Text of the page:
Adapted from "Storm Damage to Landscape Trees: Prediction, Prevention, Treatment" by Gary R. Johnson, Associate Professor, Urban and Community Forestry, Ben Johnson, Undergraduate Research Assistant, Department of Forest Resources, University of Minnesota.
Tuesday, June 16, 2009
There is no way, except for complete enclosure, to protect trees from all storm damage. Trees are not adapted to worst-case storms -- only to our average wind climate. Listed are several things to minimize the main types of storm damage:
Let trees adjust to the wind environment. Tight staking and guying from the time of planting holds a tree in place while preventing internal adjustment to wind loading. Always stake and tie the tree loosely where the stem can move and bend in the wind. Keep ties in place for a few growing seasons to ensure a well-established root system. Continue to loosen and, eventually, release the ties. Leave the support stakes in place to protect the stem from mechanical damage. After five to seven years, remove all tree support. The tree will continue to grow and adjust to its new environment.
Practice proper pruning techniques by cutting branches before they become larger than 1 inch in diameter. Do not damage the branch collar (Figure 1). The branch collar is part of the stem and, if damaged by poor pruning, provides an avenue of attack into the main stem for pests. Proper pruning minimizes a number of structural problems that occur in association with new wood growth around a pruned branch.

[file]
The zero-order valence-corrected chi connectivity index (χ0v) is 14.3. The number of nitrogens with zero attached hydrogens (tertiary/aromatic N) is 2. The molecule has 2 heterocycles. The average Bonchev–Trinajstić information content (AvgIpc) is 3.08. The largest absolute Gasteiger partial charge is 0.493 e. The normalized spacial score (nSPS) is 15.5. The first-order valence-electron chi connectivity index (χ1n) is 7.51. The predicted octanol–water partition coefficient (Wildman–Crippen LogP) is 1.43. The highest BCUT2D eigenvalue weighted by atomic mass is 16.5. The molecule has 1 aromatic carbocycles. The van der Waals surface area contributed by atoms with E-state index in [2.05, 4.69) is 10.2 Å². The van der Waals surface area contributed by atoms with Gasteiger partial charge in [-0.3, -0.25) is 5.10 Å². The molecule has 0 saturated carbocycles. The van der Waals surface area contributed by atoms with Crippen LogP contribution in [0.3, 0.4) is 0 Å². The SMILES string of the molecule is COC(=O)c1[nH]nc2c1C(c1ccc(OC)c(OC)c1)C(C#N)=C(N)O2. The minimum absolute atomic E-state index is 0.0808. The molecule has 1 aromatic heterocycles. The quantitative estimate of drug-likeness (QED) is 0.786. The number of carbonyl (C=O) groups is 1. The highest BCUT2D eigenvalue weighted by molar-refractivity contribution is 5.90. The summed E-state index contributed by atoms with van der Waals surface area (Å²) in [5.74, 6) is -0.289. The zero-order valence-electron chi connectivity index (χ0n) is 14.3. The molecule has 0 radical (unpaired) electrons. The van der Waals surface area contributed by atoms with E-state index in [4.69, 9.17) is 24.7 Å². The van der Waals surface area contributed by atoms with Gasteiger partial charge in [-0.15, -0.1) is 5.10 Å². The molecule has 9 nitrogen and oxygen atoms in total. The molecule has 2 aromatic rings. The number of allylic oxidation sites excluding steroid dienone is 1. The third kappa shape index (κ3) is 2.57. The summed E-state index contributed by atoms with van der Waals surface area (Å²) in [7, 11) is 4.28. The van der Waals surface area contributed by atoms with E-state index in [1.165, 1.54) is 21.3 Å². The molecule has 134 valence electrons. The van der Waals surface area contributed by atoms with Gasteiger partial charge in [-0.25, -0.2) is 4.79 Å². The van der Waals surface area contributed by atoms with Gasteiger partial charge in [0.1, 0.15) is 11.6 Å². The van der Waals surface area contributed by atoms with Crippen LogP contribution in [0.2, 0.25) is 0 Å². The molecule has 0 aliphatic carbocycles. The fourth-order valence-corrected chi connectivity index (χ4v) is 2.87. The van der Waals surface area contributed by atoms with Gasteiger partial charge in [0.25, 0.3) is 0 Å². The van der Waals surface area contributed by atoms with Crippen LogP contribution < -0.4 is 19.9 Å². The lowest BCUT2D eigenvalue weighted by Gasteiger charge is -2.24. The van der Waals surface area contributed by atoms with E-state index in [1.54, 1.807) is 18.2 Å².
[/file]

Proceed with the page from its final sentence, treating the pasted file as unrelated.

Eliminate co-dominant branches. Prune forked branches and branches that arise opposite each other on the stem early. Cut one side off now to prevent loving the whole tree later if it splits in a storm. In trees with opposite branching patterns (such as ash or maple), proper branch training is essential for a long-lived, storm resistant tree.
Keep trees as healthy as possible with timely watering and proper fertilization. Healthy, vigorous trees adjust more quickly to changes in the environment, are more wind firm and react more effectively to damage.
Do not over-fertilize the tree with nitrogen or over-water the soil. This can increase the crown surface area and/or decrease the rooting area. This type of biological change makes the tree susceptible to storm damage.
Eliminate lopsided crowns. Prune branches to produce a reasonably symmetrical crown. If more than 70 percent of the crown is on one side of a mature tree, consider tree removal and replacement. Guying and bracing branches are last-ditch efforts when a tree has to be saved in spite of itself.
Remove or treat pest problems such as branch cankers to minimize potential damage. Do not over-treat tree hollows. Do not remove decayed wood from hollows unless it falls away in your hands. Cleaning hollows can lead to further internal damage. Cover the openings to hollows to allow the tree to grow over the opening; covering also prevent animals from expanding the hollow and keeps water from running in.
Keep the tree growing upright with one main stem. Prune away branches that compete in height with the main stem. Eliminate branches with tight or narrow crotches.